Trump courts black voters with visit to Detroit church
REPUBLICAN presidential candidate Donald Trump promised African Americans prosperity and jobs in a tempered speech to black churchgoers in a US city famous as a symbol of economic and urban decline.
Setting aside his usual stridency, Mr Trump adopted a humble tone, telling his audience at Great Faith Ministries International that he came to listen, expressing sympathy for the out-of-work young men he had seen on boarded-up Detroit streets.
“Nothing is more sad than when we sideline young black men with unfulfilled potential, tremendous potential,” Mr Trump said.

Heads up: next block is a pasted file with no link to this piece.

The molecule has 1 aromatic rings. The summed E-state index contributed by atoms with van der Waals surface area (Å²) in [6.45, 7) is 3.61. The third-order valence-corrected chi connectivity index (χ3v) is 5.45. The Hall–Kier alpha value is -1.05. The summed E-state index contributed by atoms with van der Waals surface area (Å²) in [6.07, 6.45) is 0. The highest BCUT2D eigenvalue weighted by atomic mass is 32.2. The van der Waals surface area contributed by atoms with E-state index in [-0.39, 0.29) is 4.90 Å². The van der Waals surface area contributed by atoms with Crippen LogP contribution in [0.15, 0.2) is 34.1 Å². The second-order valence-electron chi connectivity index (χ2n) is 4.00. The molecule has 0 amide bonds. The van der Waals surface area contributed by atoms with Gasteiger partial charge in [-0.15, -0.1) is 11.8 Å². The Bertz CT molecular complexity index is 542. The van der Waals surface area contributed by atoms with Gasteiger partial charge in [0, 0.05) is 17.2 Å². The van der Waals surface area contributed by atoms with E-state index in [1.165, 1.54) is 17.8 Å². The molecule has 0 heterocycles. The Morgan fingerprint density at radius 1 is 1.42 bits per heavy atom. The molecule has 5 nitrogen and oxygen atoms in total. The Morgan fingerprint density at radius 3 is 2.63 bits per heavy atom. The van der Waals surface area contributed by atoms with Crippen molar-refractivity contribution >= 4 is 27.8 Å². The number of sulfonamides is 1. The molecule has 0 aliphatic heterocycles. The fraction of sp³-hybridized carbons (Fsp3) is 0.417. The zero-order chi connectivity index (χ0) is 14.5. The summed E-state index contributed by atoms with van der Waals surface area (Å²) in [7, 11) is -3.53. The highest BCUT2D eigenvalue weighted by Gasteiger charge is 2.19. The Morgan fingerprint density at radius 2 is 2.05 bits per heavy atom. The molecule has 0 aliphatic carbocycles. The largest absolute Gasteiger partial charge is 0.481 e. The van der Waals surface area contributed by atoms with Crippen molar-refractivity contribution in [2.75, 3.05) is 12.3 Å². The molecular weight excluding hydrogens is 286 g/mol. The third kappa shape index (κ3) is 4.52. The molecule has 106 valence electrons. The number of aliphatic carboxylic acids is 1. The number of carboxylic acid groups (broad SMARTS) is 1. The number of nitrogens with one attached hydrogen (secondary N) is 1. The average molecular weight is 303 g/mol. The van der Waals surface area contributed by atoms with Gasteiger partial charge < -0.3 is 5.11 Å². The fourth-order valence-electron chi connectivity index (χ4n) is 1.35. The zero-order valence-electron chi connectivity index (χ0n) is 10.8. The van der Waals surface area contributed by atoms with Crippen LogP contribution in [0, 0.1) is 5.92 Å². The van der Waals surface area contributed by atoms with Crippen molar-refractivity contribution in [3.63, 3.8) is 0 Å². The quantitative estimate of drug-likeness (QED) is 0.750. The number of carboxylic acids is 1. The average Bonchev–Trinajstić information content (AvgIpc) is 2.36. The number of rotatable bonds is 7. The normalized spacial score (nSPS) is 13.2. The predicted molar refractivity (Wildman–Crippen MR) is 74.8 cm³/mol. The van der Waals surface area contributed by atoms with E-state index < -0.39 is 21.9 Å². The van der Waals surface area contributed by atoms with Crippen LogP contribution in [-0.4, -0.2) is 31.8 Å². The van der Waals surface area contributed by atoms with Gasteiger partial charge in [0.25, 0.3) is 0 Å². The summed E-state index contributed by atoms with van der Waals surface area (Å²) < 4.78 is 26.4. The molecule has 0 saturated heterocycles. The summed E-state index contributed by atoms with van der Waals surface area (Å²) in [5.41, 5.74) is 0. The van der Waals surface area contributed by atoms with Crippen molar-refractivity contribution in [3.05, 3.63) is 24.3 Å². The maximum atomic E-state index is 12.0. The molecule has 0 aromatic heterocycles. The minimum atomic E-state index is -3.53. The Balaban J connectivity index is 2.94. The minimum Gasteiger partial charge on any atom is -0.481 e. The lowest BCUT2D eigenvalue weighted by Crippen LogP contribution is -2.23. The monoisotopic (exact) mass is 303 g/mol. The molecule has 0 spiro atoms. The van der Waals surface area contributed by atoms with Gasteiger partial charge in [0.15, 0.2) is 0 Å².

“Our whole country loses out without the energy of these folks. We’re one nation. And when anyone hurts, we all hurt together,” he said.
Mr Trump faced criticism in recent weeks for wooing black voters but in front of overwhelmingly white audiences.
He was received courteously and rewarded with occasional bursts of applause as he set about trying to allay the deep scepticism of African Americans who have swung overwhelmingly behind Hillary Clinton.
African-Americans account for 12 percent of the US electorate, and Mr Trump, who trails in the polls with 64 days before the election, recently has sought to widen his base.
Before the speech, protesters chanting “Dump Trump” tried to breach police barriers.
“The devil’s in the pulpit!” shouted Wyoman Mitchell, one of several dozen protesters who were pushed back by horse-mounted police and other officers in the tense encounter. – his rival,